Despite dropping prices, Americans spent more on consumer electronics last year than they did the year before that, suggesting once again that the gadgets are becoming essential parts of people's lives.
According to the Consumer Electronics Association's 12th Annual Household CE Ownership and Market Potential Study, the average U.S. household spent $1,380 on consumer electronics items last year, a 12% increase over the previous year. The average U.S. household also reports owning 25 consumer electronics products, up from 23 in the previous comparative 12-month period.
Individual spending, meanwhile, was up an average of 10% over the previous year, according to the CEA. The average adult spent $794 on consumer electronics last year, up from $725 for the comparative previous 12 months. Women spent an average of $631 (up 13%), while men spent an average of $969 (an increase of 7%).
"There's a strong desire for consumer electronics. It's one of those things people want, and they now look at it as a necessity rather than a luxury," CEA representative Steve Kidera tells Marketing Daily. "We're hopeful the worse of the [economic downturn] is behind us."
The biggest seller in the category continued to be HDTVs. Sixty-five percent of U.S. households now own at least one HDTV (up 13% over the previous year). At the same time, many consumers are now purchasing secondary sets; the average household owns 1.8 HDTVS, up from 1.5 in the previous year.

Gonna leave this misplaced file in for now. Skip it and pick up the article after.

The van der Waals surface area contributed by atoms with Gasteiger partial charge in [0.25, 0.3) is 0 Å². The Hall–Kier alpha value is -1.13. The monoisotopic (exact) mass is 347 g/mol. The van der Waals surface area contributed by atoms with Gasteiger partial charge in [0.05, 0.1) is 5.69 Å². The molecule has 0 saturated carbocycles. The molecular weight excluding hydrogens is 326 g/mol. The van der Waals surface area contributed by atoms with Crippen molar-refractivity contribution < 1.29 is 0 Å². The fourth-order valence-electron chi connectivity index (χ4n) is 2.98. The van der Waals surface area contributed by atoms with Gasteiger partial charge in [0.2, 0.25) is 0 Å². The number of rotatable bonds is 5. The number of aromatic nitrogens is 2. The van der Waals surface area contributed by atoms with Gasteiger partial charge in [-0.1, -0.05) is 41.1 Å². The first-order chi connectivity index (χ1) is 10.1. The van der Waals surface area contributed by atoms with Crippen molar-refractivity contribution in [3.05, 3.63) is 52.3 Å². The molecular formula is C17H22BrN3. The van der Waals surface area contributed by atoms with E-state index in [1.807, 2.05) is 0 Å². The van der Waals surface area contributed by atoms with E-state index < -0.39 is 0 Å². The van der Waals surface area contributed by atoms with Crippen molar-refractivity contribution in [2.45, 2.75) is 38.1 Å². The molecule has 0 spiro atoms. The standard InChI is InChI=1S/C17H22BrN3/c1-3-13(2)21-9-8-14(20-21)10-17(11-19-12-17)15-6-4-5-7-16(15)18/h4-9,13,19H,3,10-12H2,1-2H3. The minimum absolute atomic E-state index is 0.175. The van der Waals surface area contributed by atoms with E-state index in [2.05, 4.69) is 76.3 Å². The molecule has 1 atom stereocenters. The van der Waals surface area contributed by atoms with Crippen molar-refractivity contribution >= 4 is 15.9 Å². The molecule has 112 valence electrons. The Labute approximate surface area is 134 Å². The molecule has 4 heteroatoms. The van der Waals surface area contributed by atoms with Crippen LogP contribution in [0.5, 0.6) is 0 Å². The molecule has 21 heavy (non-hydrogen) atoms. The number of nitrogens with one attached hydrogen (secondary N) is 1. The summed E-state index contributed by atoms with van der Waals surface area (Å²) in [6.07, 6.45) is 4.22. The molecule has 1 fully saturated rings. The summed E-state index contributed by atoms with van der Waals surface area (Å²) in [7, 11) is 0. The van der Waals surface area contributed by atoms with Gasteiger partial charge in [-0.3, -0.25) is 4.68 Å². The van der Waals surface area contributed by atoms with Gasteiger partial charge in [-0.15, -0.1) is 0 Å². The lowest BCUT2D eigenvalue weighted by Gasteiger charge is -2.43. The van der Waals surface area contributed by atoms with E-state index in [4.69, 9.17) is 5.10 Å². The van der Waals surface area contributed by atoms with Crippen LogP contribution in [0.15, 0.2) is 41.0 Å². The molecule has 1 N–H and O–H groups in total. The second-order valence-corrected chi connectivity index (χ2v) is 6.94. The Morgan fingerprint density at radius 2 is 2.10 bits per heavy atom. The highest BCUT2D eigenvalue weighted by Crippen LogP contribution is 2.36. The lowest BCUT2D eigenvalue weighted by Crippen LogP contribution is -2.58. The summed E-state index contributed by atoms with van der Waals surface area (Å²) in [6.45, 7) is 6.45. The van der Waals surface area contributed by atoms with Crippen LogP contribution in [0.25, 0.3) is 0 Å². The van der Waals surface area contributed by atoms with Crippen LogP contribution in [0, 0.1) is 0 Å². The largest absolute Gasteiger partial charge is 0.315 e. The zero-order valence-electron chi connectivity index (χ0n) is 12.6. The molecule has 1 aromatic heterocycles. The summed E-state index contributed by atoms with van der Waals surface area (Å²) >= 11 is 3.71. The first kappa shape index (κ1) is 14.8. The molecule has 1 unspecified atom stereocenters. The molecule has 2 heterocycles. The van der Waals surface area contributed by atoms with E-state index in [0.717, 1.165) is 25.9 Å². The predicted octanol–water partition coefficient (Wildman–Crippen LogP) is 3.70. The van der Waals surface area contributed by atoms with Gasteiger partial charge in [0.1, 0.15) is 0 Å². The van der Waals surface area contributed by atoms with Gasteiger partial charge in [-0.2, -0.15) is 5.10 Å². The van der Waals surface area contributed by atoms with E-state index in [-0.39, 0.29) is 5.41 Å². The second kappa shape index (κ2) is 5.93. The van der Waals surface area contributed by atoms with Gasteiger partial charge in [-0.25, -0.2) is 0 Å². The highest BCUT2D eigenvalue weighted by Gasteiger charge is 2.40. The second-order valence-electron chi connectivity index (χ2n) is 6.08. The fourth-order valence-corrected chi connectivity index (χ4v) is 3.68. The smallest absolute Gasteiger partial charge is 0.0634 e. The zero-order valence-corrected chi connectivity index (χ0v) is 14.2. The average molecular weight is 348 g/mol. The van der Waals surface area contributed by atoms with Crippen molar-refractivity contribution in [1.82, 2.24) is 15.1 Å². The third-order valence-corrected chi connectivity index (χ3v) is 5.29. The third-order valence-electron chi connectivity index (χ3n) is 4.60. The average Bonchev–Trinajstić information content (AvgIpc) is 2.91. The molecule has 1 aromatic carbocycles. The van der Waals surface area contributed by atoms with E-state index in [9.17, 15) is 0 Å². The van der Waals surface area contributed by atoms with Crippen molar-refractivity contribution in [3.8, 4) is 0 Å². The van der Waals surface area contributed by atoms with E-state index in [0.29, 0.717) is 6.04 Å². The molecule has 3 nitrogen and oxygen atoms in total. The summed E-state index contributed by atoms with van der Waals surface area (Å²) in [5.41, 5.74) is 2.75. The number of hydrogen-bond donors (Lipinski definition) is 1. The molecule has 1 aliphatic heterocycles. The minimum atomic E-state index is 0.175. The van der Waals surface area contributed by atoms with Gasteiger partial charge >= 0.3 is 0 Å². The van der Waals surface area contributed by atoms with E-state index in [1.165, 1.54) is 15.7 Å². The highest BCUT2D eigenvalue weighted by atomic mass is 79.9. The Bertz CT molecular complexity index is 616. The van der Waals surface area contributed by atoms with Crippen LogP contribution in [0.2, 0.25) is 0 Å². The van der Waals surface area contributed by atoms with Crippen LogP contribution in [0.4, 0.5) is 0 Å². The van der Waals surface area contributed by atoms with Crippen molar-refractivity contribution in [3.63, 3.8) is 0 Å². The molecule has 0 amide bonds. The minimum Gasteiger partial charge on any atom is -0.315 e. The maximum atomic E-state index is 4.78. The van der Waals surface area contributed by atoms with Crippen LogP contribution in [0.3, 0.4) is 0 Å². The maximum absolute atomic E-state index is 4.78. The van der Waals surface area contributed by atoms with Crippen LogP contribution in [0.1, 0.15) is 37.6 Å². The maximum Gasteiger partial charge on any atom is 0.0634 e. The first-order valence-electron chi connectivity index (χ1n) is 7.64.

Other strong categories included computers, boosted in part by netbooks and tablet computers, and global positioning systems, which remain popular (reflected by a double-digit household penetration increase for two straight years), despite the prevalence of in-car GPS navigation (which is not tracked by this study) and on smart- and cell phones.
"Consumers still want the GPS system to put in their cars," Kidera says.
Over the next 12 months, HDTVs continue to be a desirable purchase for most households, with 23% saying they intend to buy a new set in the next 12 months. Other popular items: digital cameras (23%), standard cell phones (22%), laptop computers (22%) and smartphones (20%), Kidera says.